Ruling elder, Agros Church
For the word of the cross is folly to those who are perishing, but to us who are being saved it is the power of God.
(1 Corinthians 1:18 ESV)
At first glance, this passage can easily be understood as addressed those who are not yet saved but who will be saved in the future. This is not the case. Paul’s use of the greek word hēmin, a plural personal pronoun meaning, 'us', includes the author, Paul, in 'to us who are being saved'. The implication of this language indicates that Paul is not talking about the people group who are yet to be saved, but those who have already been justified. Paul further explains this concept in his epistle to the Church in Philippi:
Therefore, my beloved, as you have always obeyed, so now, not only as in my presence but much more in my absence, work out your own salvation with fear and trembling, for it is God who works in you, both to will and to work for his good pleasure.
(Philippians 2:12-13 ESV)
Paul is not making a case for a works-based salvation here. Rather, he is indicating that there is another component to “salvation”. Though the justification of the believer is completely accomplished on the cross, there remains more to Christianity on Earth than just being justified. If this were not the case, the Christian could go on sinning, or in a horrifically extreme example, take their own life and enter immediately into eternity, not having to undergo the turmoil of a corrupt world. That is not to say that Christ’s work is not complete on the cross, rather, that He will continue working in those that He has justified, saving them from the power of sin active in their life. This is a great comfort to Christians! Paul affirms Jesus’s departing words to His church:
All authority in heaven and on earth has been given to me. Go therefore and make disciples of all nations, baptizing them in the name of the Father, and of the Son, and of the Holy Spirit, teaching them to observe all that I have commanded you. And behold, I am with you always, to the end of the age.
(Matthew 28:18-20 ESV)
Paul affirms two distinct concepts Jesus leaves His disciples with:
1) Teaching them to observe all I that I have commanded you. And 2) behold, I am with you always, to the end of the age. In the Gospel of John, John quotes Jesus:
If you love me, you will keep my commandments.
(John 14:15 ESV)
This clearly demonstrates that there is an active component to Christianity, and Paul affirms this concept throughout his epistles. Further, Christ confirms in Matthew 28 that He will be the actor upon the believer that empowers the work of sanctification, “And behold, I am with you always, to the end of the age”. That is to say, that although the justifying work of Christ is fully accomplished in the believer, He remains with the believer until the very end, equipping each for every good work and providing the increase. Sanctification is the receipt, the proof, the evidence, in every believer that Christ has indeed purchased them by His life, death and resurrection. It is because of this truth that is found throughout Scripture that matters of faith and practice are considered essential as a necessary evidence of justification in the believer’s life. As a result, any doctrine espoused that teaches a recitation of a prayer in one moment seals a person for eternity is utterly refuted. Jesus does not lose those that He has called, but molds them and shapes them according to His lovingkindness until they die or Christ returns in judgement on the last day.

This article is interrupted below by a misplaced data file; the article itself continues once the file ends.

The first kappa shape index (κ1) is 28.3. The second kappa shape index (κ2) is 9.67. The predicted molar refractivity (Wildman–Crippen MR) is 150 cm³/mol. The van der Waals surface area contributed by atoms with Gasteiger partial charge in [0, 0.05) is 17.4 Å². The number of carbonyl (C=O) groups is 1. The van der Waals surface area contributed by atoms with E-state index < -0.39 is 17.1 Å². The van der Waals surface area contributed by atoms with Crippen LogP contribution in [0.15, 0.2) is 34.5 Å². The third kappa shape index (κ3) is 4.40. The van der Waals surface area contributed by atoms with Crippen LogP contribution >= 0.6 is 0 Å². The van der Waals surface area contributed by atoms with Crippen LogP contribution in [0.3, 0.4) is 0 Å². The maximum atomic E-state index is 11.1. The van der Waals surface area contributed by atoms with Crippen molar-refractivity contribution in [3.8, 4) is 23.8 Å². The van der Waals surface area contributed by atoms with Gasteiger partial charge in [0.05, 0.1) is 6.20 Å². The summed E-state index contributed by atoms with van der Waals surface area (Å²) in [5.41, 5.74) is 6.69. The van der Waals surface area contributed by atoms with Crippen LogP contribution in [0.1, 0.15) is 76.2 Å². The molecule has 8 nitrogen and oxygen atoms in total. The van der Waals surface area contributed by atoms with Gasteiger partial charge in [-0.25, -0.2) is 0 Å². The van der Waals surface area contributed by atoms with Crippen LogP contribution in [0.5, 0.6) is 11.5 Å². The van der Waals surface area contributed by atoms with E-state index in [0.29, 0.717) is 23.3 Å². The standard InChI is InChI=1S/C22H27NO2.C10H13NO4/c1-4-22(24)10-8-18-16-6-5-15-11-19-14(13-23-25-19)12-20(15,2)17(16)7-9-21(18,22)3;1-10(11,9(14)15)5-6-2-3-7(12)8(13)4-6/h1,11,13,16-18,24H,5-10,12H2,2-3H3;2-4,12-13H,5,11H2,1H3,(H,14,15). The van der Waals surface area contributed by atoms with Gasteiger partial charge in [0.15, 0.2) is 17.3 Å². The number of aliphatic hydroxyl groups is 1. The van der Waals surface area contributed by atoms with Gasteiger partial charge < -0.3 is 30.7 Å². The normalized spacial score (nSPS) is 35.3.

This is why I told you that no one can come to me unless it is granted him by the Father.
(John 6:65 ESV)
The very nature of the regeneration of the believer by God, the effectual calling, necessitates that God sustain the belief of the Christian until the very end. If God has the power to create man, to wake him from death, sin, and misery, and restore him into right standing before Himself, He most certainly has the power to sustain their belief and carry them along for the remainder of their life. If God was inadequate to do such a work, He would be no God at all, for man’s will would be stronger than His. It is in this truth that we affirm God’s will is stronger than man’s, and that He will accomplish the work He set out to do in the life of the believer.
Declaring end from beginning and from ancient times things not yet done, saying, My counsel shall stand, and I will accomplish all my purpose, calling a bird of prey from the east, the man of my counsel from a far country. I have spoken, and I will bring it to pass; I have purposed, and I will do it. (Isaiah 46:10 ESV)
That is to say, that a God who promises eternal life to all those who believe, would be a liar if that promise should fall flat, and the believer did not receive eternal life. Thus we affirm that the believer is “being saved”, or sanctified, and will continue to be, until the end of their life. This is the most warm of comforts to the believer, especially the one who is struggling through doubt or tormented by lack of assurance. The God of salvation is mighty to save, and it is in this truth that the believer can find comfort that He will be gracious to them all of their life!
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